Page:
Opinion
Career Advice Opinion

Dress Like an Administrator

By AAEE — December 21, 2007 2 min read

A few years ago, at an interview day at a university, a school administrator commented to me that most candidates were dressed appropriately for interviews, but it appeared some visiting from another university had been advised to “dress like a teacher.” Fifty years ago, that might have been a compliment, but with more relaxed dress in educational settings in the twenty-first century, interview wear should be dressier than “like a teacher.”

When candidates ask me what they should wear for a teacher interview, my response is always the same: a suit. As in any career field, you want to make a positive impression on the interviewer. Or, more importantly with dress, you do not want to make a negative impression. Ask any recruiter about their interview stories, and you get an idea of what they remember about candidates. Almost without exception, they remember the outrageous violations of convention far more than those who made positive impressions.

The thought behind “dressing like a teacher” is that most PreK-12 educators rarely wear dress suits in the classroom, so wearing a suit for an interview is not necessary. To make the best impression, however, you want to dress conservatively and professionally – dressier than everyday attire for the position. Take into account what the interviewer is likely to be wearing. In educational settings, your interviewer will usually be wearing business attire, and so should you.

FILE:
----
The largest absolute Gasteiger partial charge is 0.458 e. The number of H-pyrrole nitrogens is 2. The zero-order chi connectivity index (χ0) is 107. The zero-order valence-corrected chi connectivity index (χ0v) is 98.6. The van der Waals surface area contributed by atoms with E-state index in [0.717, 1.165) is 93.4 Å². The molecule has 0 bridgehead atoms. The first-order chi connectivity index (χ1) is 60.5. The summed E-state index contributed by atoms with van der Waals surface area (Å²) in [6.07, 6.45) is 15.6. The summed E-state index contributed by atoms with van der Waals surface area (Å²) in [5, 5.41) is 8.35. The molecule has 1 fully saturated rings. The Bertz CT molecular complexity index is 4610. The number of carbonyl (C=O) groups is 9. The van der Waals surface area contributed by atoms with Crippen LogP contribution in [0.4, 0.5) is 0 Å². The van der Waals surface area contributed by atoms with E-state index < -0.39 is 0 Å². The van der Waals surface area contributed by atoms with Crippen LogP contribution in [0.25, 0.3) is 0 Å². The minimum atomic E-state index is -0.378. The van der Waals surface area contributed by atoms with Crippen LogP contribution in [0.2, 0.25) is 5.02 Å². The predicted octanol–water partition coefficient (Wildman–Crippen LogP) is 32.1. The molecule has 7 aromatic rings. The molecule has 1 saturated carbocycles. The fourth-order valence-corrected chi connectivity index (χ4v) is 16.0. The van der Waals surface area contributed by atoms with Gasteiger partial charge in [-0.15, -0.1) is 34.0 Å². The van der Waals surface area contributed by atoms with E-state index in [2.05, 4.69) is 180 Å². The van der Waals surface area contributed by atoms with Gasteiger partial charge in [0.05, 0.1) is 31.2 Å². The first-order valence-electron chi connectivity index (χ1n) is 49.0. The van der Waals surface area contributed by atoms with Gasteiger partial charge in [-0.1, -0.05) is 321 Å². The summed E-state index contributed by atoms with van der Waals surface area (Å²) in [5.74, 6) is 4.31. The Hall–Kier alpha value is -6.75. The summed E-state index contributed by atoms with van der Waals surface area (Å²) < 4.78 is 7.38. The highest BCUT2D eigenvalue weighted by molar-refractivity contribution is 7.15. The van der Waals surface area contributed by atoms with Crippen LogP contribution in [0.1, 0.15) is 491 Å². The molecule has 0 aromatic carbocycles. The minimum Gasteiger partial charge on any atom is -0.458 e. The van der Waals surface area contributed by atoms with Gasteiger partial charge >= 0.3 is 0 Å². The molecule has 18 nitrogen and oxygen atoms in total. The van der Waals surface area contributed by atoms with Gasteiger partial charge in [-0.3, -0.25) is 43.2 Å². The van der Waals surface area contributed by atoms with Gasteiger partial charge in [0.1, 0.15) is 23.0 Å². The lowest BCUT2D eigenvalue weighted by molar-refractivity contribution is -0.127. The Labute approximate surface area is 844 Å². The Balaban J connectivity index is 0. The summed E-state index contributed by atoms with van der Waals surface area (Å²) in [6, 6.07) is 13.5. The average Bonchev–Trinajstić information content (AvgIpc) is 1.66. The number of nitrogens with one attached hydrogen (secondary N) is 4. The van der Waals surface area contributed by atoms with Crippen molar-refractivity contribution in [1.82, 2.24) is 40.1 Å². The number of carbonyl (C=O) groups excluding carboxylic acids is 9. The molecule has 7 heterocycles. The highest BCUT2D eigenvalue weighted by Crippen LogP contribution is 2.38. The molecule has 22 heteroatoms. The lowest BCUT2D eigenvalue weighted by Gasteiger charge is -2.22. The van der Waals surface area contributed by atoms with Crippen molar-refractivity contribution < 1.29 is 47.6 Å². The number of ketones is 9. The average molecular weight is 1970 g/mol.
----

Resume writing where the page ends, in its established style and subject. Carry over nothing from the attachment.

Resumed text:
Look for sale racks in your favorite stores for bargains on dress attire. A decent interview suit need not cost $600. I shop for men’s separates, which are available in more and more places these days. Select classically-designed outfits; these tend to remain in style longer (or at least in the range of “in style”). Accessorize conservatively – you do not want to become part of interview lore because of the big red flower in your hair.

Think conservatively – gray, blue, black. Brown is still sometimes seen as a “weak” color, and is not as dressy. Black used to be considered too “powerful” for interviews, but it has become very popular. My father remarked in Washington, DC a couple of years ago that if he were a young person moving there, he would be sure that he had at least one black suit – everybody he saw, male and female, was wearing one.

I feel like I should not have to address grooming with prospective teachers, but I will in the next post. In the meantime, if you have not already done so, check those after-holiday sales for good buys on appropriate interview attire. For your interviews – and for job fairs – dress like a professional – a central office administrator!

--Kent McAnally,
Director of Career Services,
Washburn University

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